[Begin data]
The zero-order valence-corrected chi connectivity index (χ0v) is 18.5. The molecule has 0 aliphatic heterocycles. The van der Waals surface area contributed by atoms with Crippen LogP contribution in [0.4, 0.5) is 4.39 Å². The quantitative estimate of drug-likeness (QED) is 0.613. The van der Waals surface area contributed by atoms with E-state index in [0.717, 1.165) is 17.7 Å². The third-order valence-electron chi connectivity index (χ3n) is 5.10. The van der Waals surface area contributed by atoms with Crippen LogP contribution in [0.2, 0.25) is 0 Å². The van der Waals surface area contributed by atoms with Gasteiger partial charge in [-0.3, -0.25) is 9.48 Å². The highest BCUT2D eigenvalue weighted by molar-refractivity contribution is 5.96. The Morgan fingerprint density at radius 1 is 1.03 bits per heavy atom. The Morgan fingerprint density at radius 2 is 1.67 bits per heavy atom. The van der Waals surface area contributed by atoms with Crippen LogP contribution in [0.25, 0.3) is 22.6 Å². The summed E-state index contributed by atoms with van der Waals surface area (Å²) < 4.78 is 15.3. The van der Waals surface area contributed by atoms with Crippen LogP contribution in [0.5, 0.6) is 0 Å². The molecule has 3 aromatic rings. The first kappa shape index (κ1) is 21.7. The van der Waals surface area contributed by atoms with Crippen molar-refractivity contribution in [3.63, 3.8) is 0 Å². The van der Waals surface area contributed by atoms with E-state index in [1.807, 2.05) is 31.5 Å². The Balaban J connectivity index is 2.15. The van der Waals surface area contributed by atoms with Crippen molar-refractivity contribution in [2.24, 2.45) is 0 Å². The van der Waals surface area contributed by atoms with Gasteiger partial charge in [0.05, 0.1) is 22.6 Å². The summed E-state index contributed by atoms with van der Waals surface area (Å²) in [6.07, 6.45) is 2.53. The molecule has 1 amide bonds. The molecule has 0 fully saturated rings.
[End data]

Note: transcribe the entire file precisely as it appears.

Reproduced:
The zero-order valence-corrected chi connectivity index (χ0v) is 18.5. The molecule has 0 aliphatic heterocycles. The van der Waals surface area contributed by atoms with Crippen LogP contribution in [0.4, 0.5) is 4.39 Å². The quantitative estimate of drug-likeness (QED) is 0.613. The van der Waals surface area contributed by atoms with E-state index in [0.717, 1.165) is 17.7 Å². The third-order valence-electron chi connectivity index (χ3n) is 5.10. The van der Waals surface area contributed by atoms with Crippen LogP contribution in [0.2, 0.25) is 0 Å². The van der Waals surface area contributed by atoms with Gasteiger partial charge in [-0.3, -0.25) is 9.48 Å². The highest BCUT2D eigenvalue weighted by molar-refractivity contribution is 5.96. The Morgan fingerprint density at radius 1 is 1.03 bits per heavy atom. The Morgan fingerprint density at radius 2 is 1.67 bits per heavy atom. The van der Waals surface area contributed by atoms with Crippen LogP contribution in [0.25, 0.3) is 22.6 Å². The summed E-state index contributed by atoms with van der Waals surface area (Å²) < 4.78 is 15.3. The van der Waals surface area contributed by atoms with Crippen LogP contribution in [0.5, 0.6) is 0 Å². The molecule has 3 aromatic rings. The first kappa shape index (κ1) is 21.7. The van der Waals surface area contributed by atoms with Crippen molar-refractivity contribution in [3.63, 3.8) is 0 Å². The van der Waals surface area contributed by atoms with E-state index in [1.807, 2.05) is 31.5 Å². The Balaban J connectivity index is 2.15. The van der Waals surface area contributed by atoms with Crippen molar-refractivity contribution in [2.24, 2.45) is 0 Å². The van der Waals surface area contributed by atoms with Gasteiger partial charge in [0.05, 0.1) is 22.6 Å². The summed E-state index contributed by atoms with van der Waals surface area (Å²) in [6.07, 6.45) is 2.53. The molecule has 1 amide bonds. The molecule has 0 fully saturated rings.